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Education - Early Childhood - Essay Example

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Early Childhood Date Early Childhood "This system in which a child is constantly moving objects with his hands and actively exercising his senses, also takes into account a child's special aptitude for mathematics. When they leave the material, the children very easily reach the point where they wish to write out the operation…
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Education - Early Childhood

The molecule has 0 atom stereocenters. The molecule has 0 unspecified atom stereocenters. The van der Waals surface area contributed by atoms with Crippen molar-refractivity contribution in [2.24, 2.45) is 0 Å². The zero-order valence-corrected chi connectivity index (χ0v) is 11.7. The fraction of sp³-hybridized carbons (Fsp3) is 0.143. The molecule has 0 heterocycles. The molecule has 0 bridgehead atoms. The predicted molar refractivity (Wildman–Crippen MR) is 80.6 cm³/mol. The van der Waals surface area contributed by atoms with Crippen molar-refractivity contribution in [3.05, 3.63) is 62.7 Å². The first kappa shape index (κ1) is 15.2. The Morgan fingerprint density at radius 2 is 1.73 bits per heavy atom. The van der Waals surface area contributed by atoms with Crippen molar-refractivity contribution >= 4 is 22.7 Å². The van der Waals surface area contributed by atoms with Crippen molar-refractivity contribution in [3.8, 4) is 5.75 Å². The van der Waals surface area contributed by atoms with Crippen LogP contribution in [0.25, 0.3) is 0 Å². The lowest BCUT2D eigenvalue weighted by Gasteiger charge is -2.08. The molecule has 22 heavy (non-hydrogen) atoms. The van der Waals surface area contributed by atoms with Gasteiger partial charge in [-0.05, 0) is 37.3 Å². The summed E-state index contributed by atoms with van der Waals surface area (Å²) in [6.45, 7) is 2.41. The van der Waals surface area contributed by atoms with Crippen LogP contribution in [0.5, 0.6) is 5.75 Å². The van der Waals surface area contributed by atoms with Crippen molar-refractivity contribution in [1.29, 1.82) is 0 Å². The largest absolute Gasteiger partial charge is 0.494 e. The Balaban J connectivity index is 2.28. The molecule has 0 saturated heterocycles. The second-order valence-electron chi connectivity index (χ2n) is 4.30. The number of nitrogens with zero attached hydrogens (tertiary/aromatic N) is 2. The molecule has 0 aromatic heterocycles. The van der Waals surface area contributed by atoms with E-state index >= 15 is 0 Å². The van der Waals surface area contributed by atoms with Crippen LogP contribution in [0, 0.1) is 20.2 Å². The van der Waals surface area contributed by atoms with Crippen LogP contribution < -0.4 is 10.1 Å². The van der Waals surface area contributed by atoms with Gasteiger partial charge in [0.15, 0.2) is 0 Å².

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Early Childhood Early Childhood "This system in which a child is constantly moving objects with his hands and actively exercising his senses, also takes into account a child's special aptitude for mathematics. When they leave the material, the children very easily reach the point where they wish to write out the operation. They thus carry out an abstract mental operation and acquire a kind of natural and spontaneous inclination for mental calculations" (Montessori, 2004). Montessori believes that math should be introduced to young children as “materialized abstractions”. In the Montessori method, the mathematics curriculum is reality based and concrete materials are used to present abstract mathematical concepts. Colorful materials are used to lure children to understand mathematics. One example of this is the use of number rods. The objective of this activity is to introduce the child to counting from 1 to 10 using whole quantities and to make the child aware of the sequence and quantitative relationship of numbers 1 to 10. Through the number rods, the child is also introduced to the verbal number names. The number rods are composed of 10 wooden rods varying in length from 10 centimeters to 1 meter. Each rod is colored in an alternating red and blue pattern. The first rod is red. The second, which is 20 centimeters divided into two 10 centimeter sections, is red and blue. The rods go on until the last rod is divided into 10 sections that are alternating red-blue in color. The Three Period Lesson is introduced by the teacher using the rods. The Three Period Lesson will introduce the names of the numbers in association with its quantities. “The advantage of this material it that it is possible to present united together, though distinct and countable, the units composing each of the numbers which they represent” (Montessori, 2004). The decimal system is introduced in the Montessori method through the use of the golden beads bar. The golden beads bar introduces the child to the decimal system with concrete representations of the hierarchy of numbers. Quantity and place value is explored through activities in the operations of addition, subtraction, multiplication and division. The golden beads are arranged in unit beads (one bead each), ten bars (ten beads on a wire), hundred squares (ten ten bars in a square) and thousand cubes (ten hundred squares stacked). Children explore the equivalencies of the decimal system as students exchange each level of place value golden bead symbols for its equivalent material. The golden beads attract the young child to build and work with large numbers. Most linear counting activities use the colored bead materials. The child learns that things in math are linear and follow a definite pattern. The child works with the colored bead stair, the snake game, teens and tens boards, the hundred board, and finally the squaring and cubing chains. These activities show patterns that run through different numbers; they also encourage skip counting and other mathematical relationships. Another Montessori material used to introduce the concept of numbers is the large number cards. The large number cards are large white or wooden cards with the numbers 1 through 9000 written on the cards. The numbers 1 through 9 are written in green, the numbers 10 through 90 in blue, 100 through 900 in red and 1000 to 9000 in green. The cards are used to make any number ranging from 1 to 9999. They also are proportionately sized, so that the tens cards are twice as long as the ones cards, the hundreds cards are three times as long as the ones cards and the thousands cards are four times as long. The use of these cards will initiate the concept of the decimal system. They also help the child practice writing, reading and correctly marking large numbers. The sensorial approach is used in the introduction of mathematics to the child. As described above the use of beads with different depth, weight and quantity helps the child with some of the abstract concepts of mathematics. The use of number rods is also a sensorial approach to mathematics since the child observes the different lengths and colors of the rods. The materials used in the introduction of mathematics in the Montessori method begin with concrete experiences then moves towards the abstract. These concrete experiences are developmentally appropriate ways for the child to explore mathematics. It is through the sensorial impressions of the child that he gets to learn the mathematical concepts and movements that eventually supports his learning experience. References Montessori, M. (2004). The discovery of the child. Delhi, India: Aakar Books. Read More
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